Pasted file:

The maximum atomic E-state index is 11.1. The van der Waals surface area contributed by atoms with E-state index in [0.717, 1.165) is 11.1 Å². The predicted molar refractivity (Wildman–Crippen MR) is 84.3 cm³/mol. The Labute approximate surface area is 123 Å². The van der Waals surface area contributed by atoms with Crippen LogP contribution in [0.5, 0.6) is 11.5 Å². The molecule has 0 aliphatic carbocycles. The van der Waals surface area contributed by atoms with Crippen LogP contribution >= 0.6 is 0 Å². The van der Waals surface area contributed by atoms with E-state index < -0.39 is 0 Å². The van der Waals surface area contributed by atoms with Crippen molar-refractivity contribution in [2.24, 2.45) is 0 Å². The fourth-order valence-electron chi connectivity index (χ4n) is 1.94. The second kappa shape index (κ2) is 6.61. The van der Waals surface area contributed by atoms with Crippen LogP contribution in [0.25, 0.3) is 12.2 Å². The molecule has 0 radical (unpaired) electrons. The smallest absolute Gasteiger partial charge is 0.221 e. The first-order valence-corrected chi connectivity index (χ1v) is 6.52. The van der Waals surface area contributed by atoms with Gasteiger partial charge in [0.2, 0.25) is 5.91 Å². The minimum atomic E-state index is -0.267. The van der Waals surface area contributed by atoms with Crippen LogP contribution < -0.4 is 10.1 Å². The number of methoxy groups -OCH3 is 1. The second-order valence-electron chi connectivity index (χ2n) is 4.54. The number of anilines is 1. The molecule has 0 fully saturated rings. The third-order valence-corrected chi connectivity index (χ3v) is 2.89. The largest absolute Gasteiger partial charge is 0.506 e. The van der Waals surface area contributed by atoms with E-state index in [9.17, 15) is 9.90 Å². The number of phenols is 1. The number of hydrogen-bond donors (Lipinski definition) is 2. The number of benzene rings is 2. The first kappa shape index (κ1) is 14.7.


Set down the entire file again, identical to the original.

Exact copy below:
The maximum atomic E-state index is 11.1. The van der Waals surface area contributed by atoms with E-state index in [0.717, 1.165) is 11.1 Å². The predicted molar refractivity (Wildman–Crippen MR) is 84.3 cm³/mol. The Labute approximate surface area is 123 Å². The van der Waals surface area contributed by atoms with Crippen LogP contribution in [0.5, 0.6) is 11.5 Å². The molecule has 0 aliphatic carbocycles. The van der Waals surface area contributed by atoms with Crippen LogP contribution >= 0.6 is 0 Å². The van der Waals surface area contributed by atoms with E-state index < -0.39 is 0 Å². The van der Waals surface area contributed by atoms with Crippen molar-refractivity contribution in [2.24, 2.45) is 0 Å². The fourth-order valence-electron chi connectivity index (χ4n) is 1.94. The second kappa shape index (κ2) is 6.61. The van der Waals surface area contributed by atoms with Crippen LogP contribution in [0.25, 0.3) is 12.2 Å². The molecule has 0 radical (unpaired) electrons. The smallest absolute Gasteiger partial charge is 0.221 e. The first-order valence-corrected chi connectivity index (χ1v) is 6.52. The van der Waals surface area contributed by atoms with Gasteiger partial charge in [0.2, 0.25) is 5.91 Å². The minimum atomic E-state index is -0.267. The van der Waals surface area contributed by atoms with Crippen LogP contribution < -0.4 is 10.1 Å². The number of methoxy groups -OCH3 is 1. The second-order valence-electron chi connectivity index (χ2n) is 4.54. The number of anilines is 1. The molecule has 0 fully saturated rings. The third-order valence-corrected chi connectivity index (χ3v) is 2.89. The largest absolute Gasteiger partial charge is 0.506 e. The van der Waals surface area contributed by atoms with E-state index in [9.17, 15) is 9.90 Å². The number of phenols is 1. The number of hydrogen-bond donors (Lipinski definition) is 2. The number of benzene rings is 2. The first kappa shape index (κ1) is 14.7.